Hives, clinically known as urticaria, are red and itchy skin welts that have such a rapid onset that you can sometimes see them erupting in real time. They can be highly uncomfortable and unsightly, though they do not cause lasting damage and generally do not reappear once they’ve run their course, which typically lasts a few days. These are known as acute, or short-term, hives. However, some people have what is classified as “chronic hives,” which are eruptions – or series of eruptions – that last longer than one month and continually return throughout the year.
The experts at IDI offer a series of effective treatments for hives, helping diverse patients improve their symptoms dramatically and achieve comfortable, healthy skin.
What Are Hives?
Hives can be outbreaks of aggravated, blotchy welts on the skin, commonly known as wheals. They might also be smaller, raised spots. Most often, they are pink or deep red, though they can also be flesh-toned or purple on darker complexions. They can appear on the arms, legs, trunk, face, and neck. One of their noteworthy characteristics is their quick appearance, disappearance, and reappearance. Unlike a contact dermatitis rash, a wheal can fully appear on the skin in 30 seconds to one minute, fade a few minutes to an hour later, and reappear in a different shape.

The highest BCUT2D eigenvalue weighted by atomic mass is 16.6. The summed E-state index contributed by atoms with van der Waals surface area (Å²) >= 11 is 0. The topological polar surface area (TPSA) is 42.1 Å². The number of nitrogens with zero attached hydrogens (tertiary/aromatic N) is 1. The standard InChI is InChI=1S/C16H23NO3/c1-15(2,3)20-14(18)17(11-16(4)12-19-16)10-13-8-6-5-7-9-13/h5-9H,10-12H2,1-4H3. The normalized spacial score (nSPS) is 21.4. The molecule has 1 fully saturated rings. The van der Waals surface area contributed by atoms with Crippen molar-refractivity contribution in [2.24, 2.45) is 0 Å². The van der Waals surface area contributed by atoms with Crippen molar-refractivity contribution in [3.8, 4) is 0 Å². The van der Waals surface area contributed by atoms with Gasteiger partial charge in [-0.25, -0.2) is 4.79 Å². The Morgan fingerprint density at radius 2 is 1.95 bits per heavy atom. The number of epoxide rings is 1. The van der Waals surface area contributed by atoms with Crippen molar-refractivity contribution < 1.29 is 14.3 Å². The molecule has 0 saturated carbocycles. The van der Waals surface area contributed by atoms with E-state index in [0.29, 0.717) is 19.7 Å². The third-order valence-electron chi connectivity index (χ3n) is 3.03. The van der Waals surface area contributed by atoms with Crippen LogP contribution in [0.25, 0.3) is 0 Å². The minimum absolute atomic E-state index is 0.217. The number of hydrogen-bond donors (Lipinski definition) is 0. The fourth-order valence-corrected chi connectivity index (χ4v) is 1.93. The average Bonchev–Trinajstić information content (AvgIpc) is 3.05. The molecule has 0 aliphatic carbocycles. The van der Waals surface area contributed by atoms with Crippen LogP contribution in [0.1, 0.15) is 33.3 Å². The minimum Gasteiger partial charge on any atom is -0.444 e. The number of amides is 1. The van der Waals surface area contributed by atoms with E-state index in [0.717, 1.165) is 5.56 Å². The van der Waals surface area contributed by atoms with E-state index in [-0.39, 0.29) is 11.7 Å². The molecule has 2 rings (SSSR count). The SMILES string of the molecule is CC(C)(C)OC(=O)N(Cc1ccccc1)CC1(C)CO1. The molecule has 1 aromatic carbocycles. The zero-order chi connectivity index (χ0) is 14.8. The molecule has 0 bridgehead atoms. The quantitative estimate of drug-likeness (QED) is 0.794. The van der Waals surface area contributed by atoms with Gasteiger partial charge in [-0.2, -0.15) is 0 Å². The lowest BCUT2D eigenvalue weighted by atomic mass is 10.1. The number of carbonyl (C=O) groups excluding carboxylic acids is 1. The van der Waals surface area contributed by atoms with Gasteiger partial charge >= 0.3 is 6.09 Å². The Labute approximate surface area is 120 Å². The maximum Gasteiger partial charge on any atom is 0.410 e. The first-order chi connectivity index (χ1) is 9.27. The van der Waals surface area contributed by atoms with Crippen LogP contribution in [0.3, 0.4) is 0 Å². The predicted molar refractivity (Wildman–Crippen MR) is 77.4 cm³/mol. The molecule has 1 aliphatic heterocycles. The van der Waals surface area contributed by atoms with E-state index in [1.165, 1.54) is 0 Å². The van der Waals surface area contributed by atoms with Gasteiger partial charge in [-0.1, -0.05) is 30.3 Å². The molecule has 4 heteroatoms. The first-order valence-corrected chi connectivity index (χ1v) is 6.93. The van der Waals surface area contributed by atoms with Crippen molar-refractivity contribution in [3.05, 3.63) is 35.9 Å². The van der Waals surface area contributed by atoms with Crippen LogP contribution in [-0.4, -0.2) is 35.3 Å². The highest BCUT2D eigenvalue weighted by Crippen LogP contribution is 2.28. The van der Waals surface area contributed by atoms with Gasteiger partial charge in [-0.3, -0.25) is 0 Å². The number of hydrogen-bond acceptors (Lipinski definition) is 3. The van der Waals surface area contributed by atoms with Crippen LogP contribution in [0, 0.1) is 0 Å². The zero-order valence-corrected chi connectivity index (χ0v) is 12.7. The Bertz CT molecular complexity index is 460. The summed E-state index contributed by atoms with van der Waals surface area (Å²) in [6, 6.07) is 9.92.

The discomfort and itching can sometimes be considerable. In particularly severe cases triggered by an allergic response, the wheals are accompanied by aggressive swelling inside the throat.
Wheals occur when atypically large amounts of histamine are released into the bloodstream, which might be caused by a variety of factors, including but not limited to:
- Certain foods, most commonly nuts, soy, and milk products
- Exposure to latex or some household chemicals
- Insect bites/stings
- Some pain medications
Hives are not inherently dangerous. However, if the symptoms persist for several weeks or months, you should seek medical attention to check for possible medical issues that could be compromising your immune response.
It’s important to isolate the triggers for hives, and this involves an in-depth consultation with your doctor about your lifestyle habits, including diet, activities, and any supplements and/or medications you’re taking. You will also go over your medical history and undergo a physical exam to determine if the outbreaks are an indication of an underlying medical condition. Bloodwork and skin biopsies may be performed.
Hives can be treated with standard, over-the-counter medications that control the itch and inhibit the overproduction of histamines. Most people with acute cases can successfully mitigate symptoms by taking antihistamine allergy medications and applying topical hydrocortisone creams.
If you have a particularly severe outbreak that is resistant to home remedies, you may be prescribed other medications, such as oral corticosteroids or immunosuppressants.
The team at IDI takes pride in helping patients successfully manage a broad spectrum of skin conditions. If you struggle with hives or another skin ailment, please don’t hesitate to contact the helpful team at IDI today.